The National Institutes of Health (NIH) recently published a long-expected request for applications (RFA) for the Collaborative Research Centers (CRCs) for ME/CFS, announcing that the funding levels for the centers would remain unchanged for an additional five-year term. While the centers will continue to do their important work, they will not be able to expand.
While there are many contributors to this disappointing announcement, one of the main reasons is that there is no federal budget in place for Fiscal Year 2022. This limits the money the NIH can commit for the following year. Additionally, this delayed the RFA will create a seven-month funding gap for the research centers. These delays have prevented NIH researchers from leveraging existing expertise and infrastructure investments to address Long Covid and post-infection illness.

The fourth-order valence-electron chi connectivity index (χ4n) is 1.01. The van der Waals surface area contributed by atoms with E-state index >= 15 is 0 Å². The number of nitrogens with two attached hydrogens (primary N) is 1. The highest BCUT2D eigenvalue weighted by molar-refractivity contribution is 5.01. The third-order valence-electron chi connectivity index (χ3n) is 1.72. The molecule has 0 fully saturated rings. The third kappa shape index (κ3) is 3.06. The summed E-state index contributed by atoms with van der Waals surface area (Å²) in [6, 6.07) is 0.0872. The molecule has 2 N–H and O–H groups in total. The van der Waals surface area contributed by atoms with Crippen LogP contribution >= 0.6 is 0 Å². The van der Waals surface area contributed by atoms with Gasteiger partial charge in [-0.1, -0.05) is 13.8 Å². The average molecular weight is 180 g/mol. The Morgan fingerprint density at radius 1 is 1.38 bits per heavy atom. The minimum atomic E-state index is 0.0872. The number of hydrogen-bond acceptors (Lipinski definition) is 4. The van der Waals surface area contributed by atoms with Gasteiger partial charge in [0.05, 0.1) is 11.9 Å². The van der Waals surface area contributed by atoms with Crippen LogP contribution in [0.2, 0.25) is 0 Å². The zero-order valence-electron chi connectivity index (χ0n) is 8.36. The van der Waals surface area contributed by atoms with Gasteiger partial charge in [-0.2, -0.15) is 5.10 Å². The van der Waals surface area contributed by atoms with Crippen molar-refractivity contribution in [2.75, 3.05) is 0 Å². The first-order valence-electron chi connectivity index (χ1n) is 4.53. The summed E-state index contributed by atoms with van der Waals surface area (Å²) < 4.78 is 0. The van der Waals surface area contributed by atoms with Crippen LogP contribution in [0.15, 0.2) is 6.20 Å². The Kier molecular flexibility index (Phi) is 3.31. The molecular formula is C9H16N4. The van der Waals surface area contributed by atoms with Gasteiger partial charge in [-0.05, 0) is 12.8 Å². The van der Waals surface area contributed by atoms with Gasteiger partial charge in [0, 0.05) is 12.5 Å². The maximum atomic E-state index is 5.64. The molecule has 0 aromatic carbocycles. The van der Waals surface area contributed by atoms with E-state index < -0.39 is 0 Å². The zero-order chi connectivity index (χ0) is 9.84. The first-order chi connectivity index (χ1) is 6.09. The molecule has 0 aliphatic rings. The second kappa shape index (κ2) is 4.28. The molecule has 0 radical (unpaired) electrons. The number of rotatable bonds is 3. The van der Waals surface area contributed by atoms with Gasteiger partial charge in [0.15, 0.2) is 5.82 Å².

Because of this, we sent a letter to Senate and House Appropriations committee chairs, calling on them to pass a budget swiftly to prevent other programs from being impacted by budget uncertainty. We also stressed the importance of prioritizing opportunities to address the impact of budget delays during the FY 2023 process.For a more detailed explanation of this complex issue, check out this video summary from Solve M.E. Vice President of Advocacy and Community Engagement Emily Taylor: